Stored Procedures are procedural code that is stored within the MySQL server and which can be executed entirely...
on the server-side. MySQL uses standard SQL:2003 stored procedure language, also known as PL/PSM. Here is an example of a stored procedure:
CREATE PROCEDURE procedure1 /* name */ (IN parameter1 INTEGER) /* parameters */
The preceding procedure takes a single integer parameter and inserts either "birds" or "beasts" into a table depending on whether or not the parameter equals 17.
While stored procedures are not for everyone, one compelling argument for using stored procedures is their portability: You can write business logic once in a stored procedure and then re-use it in a PHP front-end, a desktop application, and in a portable application by calling the stored procedure on the MySQL server. You can called the same stored procedure from C, PHP, Java, VB, or any language that can connect to MySQL. This can save a lot of effort because you do not have to re-implement the same logic over and over again.
You can learn more about stored procedures in an article here.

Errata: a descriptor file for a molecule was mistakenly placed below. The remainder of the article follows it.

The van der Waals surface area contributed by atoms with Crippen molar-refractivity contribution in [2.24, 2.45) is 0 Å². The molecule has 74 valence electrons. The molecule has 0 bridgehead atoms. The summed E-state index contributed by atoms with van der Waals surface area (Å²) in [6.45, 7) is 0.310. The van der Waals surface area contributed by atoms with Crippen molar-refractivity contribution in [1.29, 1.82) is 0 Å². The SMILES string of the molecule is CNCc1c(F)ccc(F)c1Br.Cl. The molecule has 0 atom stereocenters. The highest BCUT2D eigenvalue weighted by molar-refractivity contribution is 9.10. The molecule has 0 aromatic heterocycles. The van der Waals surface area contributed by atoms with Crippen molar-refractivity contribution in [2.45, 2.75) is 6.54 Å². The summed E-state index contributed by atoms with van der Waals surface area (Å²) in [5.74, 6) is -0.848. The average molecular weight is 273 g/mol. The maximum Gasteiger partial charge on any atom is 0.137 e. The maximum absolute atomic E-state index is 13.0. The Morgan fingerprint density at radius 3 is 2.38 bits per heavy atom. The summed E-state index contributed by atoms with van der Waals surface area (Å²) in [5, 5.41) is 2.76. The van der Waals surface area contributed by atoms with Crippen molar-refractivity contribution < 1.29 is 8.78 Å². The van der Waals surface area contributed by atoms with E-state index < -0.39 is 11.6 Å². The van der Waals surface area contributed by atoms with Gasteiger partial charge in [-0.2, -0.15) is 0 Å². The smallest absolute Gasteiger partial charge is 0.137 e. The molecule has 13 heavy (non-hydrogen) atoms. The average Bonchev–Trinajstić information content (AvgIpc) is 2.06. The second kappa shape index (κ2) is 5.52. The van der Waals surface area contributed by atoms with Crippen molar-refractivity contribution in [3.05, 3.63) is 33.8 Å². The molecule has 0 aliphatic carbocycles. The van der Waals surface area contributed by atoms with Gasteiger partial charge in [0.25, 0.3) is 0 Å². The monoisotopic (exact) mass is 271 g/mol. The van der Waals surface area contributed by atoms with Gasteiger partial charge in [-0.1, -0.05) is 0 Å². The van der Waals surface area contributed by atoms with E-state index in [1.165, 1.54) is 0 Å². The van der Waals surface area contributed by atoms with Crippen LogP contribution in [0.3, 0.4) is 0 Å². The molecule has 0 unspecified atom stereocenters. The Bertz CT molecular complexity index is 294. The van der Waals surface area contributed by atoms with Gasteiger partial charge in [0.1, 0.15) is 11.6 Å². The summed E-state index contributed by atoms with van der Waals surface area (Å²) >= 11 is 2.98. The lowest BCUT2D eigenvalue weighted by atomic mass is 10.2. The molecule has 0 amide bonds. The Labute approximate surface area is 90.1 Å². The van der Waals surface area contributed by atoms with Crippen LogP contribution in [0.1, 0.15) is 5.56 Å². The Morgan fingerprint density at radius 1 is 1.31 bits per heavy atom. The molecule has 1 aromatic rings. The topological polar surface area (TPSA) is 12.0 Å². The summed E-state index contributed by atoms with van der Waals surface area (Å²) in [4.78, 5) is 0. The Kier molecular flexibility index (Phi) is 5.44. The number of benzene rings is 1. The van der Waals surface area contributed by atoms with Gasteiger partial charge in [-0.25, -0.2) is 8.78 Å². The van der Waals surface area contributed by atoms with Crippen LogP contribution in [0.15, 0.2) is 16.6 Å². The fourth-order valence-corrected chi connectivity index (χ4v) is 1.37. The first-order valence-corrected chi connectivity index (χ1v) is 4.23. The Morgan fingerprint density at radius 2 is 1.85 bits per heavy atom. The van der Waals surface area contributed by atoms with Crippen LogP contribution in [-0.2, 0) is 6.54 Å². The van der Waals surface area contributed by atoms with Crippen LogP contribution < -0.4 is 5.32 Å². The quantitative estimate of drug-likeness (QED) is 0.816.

Triggers use the same procedural language as stored procedures, but rather than waiting for a user to call the code, it is attached to an event, such as an INSERT into a table. Events are typically INSERTs, UPDATEs and DELETEs. Here is an example of a trigger:
CREATE TRIGGER t25_bi BEFORE INSERT ON t25 FOR EACH ROW IF LEFT(NEW.s2,1)<>'A' THEN SET NEW.s1=0; END IF;//
In this case the trigger checks the data being inserted into a table to see if the leftmost character being inserted into the s2 field is not 'A' and if so sets the value of the s1 column to 0. Triggers can be used for logging activity (say you want an audit table that shows each action taken on another table as a log), validating data (check whether inserted values meet a complicated criteria), and maintaining relationships in a table handler that does not enforce foreign keys.
You can learn more about triggers in an article here.
A view is "a named, derived table whose definition is a persistent part of the database." Think of a view as a stored query that can be used as a table. Here are a couple of examples of views:
CREATE VIEW v AS SELECT column1 FROM t; CREATE VIEW v AS SELECT * FROM t WHERE col1 IN (SELECT MAX(col1) FROM t);
Using views simplifies use of MySQL. If a complicated query is used for business reporting, it is often easier to turn it into a view, then end users can use the view to create reports. Views can also help with security; if a user should only have access to a subset of the rows in a table, create a view and grant access to it instead of the entire table (say for example you wanted to provide access to only a single region's sales data in a multi-region table).
You can learn more about views in an article here.
How you use the new features of MySQL will depend on your application, and your level of expertise. Most users can benefit greatly from views without a lot of experience in procedural programming and would do well to give them a try.
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